A manifesto arrived last night.
In daylight I wrote it down.
At noon I’ll read it to the village.
Meanwhile a black-and-white cat
dumped by heartless morons
squats on the front stoop demanding
equal time. The neighbor’s children
squall in rhythm with Coltrane
on the radio. Page after page,
the manifesto overlaps me,
determined as a tide. No crime
will appease it, not even church bells.
I slot the pages in my briefcase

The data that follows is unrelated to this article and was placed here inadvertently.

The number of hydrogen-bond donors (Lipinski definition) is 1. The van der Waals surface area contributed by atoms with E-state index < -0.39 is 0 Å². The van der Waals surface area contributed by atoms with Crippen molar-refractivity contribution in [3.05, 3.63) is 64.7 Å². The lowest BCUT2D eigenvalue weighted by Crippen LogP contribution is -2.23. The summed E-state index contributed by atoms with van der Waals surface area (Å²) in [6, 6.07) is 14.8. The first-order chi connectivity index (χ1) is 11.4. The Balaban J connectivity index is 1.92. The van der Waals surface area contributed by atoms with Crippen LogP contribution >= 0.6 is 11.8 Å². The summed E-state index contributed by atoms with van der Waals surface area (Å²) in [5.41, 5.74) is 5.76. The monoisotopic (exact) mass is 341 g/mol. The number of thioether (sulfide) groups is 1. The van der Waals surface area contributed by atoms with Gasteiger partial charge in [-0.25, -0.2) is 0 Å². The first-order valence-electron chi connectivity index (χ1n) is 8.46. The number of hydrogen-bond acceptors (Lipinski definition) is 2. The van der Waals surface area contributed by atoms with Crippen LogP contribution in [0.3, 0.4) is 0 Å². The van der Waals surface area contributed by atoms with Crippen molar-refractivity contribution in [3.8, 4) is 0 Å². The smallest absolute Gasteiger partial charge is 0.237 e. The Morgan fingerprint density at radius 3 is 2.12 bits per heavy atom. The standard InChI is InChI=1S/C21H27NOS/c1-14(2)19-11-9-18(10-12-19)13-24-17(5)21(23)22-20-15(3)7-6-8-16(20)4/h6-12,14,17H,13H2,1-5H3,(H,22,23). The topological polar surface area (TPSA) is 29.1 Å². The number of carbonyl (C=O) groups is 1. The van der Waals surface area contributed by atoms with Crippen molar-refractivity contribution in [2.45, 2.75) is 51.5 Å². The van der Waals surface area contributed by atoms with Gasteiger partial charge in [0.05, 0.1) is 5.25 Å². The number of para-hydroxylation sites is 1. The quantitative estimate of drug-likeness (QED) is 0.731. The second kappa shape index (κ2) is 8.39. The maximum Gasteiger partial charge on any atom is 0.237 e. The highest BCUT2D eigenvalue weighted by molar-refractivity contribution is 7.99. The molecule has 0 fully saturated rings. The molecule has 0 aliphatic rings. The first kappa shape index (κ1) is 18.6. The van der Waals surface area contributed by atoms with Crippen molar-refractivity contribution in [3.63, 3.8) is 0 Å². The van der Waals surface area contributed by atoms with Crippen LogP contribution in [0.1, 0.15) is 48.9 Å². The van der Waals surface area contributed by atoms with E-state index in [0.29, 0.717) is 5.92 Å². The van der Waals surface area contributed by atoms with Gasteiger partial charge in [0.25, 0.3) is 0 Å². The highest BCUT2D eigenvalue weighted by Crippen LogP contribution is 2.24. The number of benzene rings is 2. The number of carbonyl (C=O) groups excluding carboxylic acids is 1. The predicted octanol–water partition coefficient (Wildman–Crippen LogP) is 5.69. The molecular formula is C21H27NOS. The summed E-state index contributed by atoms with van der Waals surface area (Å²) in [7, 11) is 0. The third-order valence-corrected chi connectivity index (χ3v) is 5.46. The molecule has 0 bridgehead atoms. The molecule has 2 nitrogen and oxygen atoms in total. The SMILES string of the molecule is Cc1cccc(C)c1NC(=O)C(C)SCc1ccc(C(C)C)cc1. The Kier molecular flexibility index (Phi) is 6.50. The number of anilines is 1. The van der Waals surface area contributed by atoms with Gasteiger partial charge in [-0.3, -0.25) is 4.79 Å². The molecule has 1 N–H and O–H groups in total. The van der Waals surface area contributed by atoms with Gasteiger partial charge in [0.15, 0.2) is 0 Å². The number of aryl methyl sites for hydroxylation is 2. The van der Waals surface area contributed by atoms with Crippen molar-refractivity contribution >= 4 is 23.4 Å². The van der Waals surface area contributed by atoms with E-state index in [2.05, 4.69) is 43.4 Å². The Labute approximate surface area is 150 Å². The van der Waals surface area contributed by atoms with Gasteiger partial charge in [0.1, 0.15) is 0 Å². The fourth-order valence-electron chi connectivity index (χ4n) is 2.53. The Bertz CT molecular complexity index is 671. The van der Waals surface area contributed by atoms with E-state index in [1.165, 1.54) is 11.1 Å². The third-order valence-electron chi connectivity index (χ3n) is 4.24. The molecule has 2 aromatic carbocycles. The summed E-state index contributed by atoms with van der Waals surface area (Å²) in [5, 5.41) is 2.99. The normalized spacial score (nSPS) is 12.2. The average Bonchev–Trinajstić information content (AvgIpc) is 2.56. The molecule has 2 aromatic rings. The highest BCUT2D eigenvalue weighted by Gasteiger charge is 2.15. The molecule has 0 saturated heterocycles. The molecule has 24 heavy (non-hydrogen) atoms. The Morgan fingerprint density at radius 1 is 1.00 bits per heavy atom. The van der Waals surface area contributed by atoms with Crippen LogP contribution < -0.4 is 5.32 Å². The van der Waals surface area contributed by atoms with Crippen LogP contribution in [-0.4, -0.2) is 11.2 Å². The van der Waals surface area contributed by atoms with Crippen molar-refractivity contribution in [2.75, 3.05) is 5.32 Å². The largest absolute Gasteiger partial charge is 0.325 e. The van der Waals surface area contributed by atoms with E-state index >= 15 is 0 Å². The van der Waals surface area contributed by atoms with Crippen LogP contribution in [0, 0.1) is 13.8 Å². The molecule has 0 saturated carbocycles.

and drive downtown to erect
a cairn to serve as an altar
on the lawn beside the Town House.
A policeman drives past and waves,
his face as bland as oatmeal.
The cairn’s too small for sacrifice
but I think the manifesto
requires some virginal something
to die on its behalf. Noon arrives.
I read the pages in order
but can’t understand the phrases
that tumble like puppies at play:
“organic pretense,” “mambo wand,”
“curly trimmings,” “dusty seductions.”
No crowd gathers. No one’s in sight.
A few cars whisk by, glinting
in dry light, but only a dog
with head thrust from a window
looks like he understands me,
his long smile festooned with drool.